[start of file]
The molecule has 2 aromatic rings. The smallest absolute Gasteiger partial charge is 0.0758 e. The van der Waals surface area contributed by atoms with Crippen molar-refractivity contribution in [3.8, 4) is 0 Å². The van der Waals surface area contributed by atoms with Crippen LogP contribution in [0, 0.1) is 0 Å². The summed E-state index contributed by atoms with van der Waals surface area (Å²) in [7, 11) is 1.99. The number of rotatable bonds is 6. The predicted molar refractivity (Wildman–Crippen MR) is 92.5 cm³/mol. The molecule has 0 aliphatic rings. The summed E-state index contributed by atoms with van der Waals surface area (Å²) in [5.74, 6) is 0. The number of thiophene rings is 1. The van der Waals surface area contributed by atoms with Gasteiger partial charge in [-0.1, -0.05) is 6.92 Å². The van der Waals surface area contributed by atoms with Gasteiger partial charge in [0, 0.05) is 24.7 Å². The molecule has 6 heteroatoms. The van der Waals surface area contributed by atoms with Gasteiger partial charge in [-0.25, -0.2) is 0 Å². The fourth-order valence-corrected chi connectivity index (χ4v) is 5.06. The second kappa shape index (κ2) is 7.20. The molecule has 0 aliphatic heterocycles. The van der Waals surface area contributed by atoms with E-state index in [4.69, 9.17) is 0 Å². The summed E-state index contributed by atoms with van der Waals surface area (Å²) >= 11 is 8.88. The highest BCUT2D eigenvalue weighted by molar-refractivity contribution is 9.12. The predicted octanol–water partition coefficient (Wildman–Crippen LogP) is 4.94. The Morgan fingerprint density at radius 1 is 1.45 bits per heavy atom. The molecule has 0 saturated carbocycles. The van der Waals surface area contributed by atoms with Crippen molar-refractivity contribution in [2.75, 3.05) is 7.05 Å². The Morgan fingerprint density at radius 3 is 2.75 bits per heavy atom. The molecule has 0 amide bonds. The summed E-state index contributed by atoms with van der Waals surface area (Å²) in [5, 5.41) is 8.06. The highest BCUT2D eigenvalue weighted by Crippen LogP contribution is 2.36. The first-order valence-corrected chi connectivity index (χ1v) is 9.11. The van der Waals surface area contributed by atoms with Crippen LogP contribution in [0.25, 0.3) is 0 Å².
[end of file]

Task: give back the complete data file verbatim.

The molecule has 2 aromatic rings. The smallest absolute Gasteiger partial charge is 0.0758 e. The van der Waals surface area contributed by atoms with Crippen molar-refractivity contribution in [3.8, 4) is 0 Å². The van der Waals surface area contributed by atoms with Crippen LogP contribution in [0, 0.1) is 0 Å². The summed E-state index contributed by atoms with van der Waals surface area (Å²) in [7, 11) is 1.99. The number of rotatable bonds is 6. The predicted molar refractivity (Wildman–Crippen MR) is 92.5 cm³/mol. The molecule has 0 aliphatic rings. The summed E-state index contributed by atoms with van der Waals surface area (Å²) in [5.74, 6) is 0. The number of thiophene rings is 1. The van der Waals surface area contributed by atoms with Gasteiger partial charge in [-0.1, -0.05) is 6.92 Å². The van der Waals surface area contributed by atoms with Gasteiger partial charge in [0, 0.05) is 24.7 Å². The molecule has 6 heteroatoms. The van der Waals surface area contributed by atoms with Gasteiger partial charge in [-0.25, -0.2) is 0 Å². The fourth-order valence-corrected chi connectivity index (χ4v) is 5.06. The second kappa shape index (κ2) is 7.20. The molecule has 0 aliphatic heterocycles. The van der Waals surface area contributed by atoms with E-state index in [4.69, 9.17) is 0 Å². The summed E-state index contributed by atoms with van der Waals surface area (Å²) >= 11 is 8.88. The highest BCUT2D eigenvalue weighted by molar-refractivity contribution is 9.12. The predicted octanol–water partition coefficient (Wildman–Crippen LogP) is 4.94. The Morgan fingerprint density at radius 1 is 1.45 bits per heavy atom. The molecule has 0 saturated carbocycles. The van der Waals surface area contributed by atoms with Crippen molar-refractivity contribution in [2.75, 3.05) is 7.05 Å². The Morgan fingerprint density at radius 3 is 2.75 bits per heavy atom. The molecule has 0 amide bonds. The summed E-state index contributed by atoms with van der Waals surface area (Å²) in [5, 5.41) is 8.06. The highest BCUT2D eigenvalue weighted by Crippen LogP contribution is 2.36. The first-order valence-corrected chi connectivity index (χ1v) is 9.11. The van der Waals surface area contributed by atoms with Crippen LogP contribution in [0.25, 0.3) is 0 Å².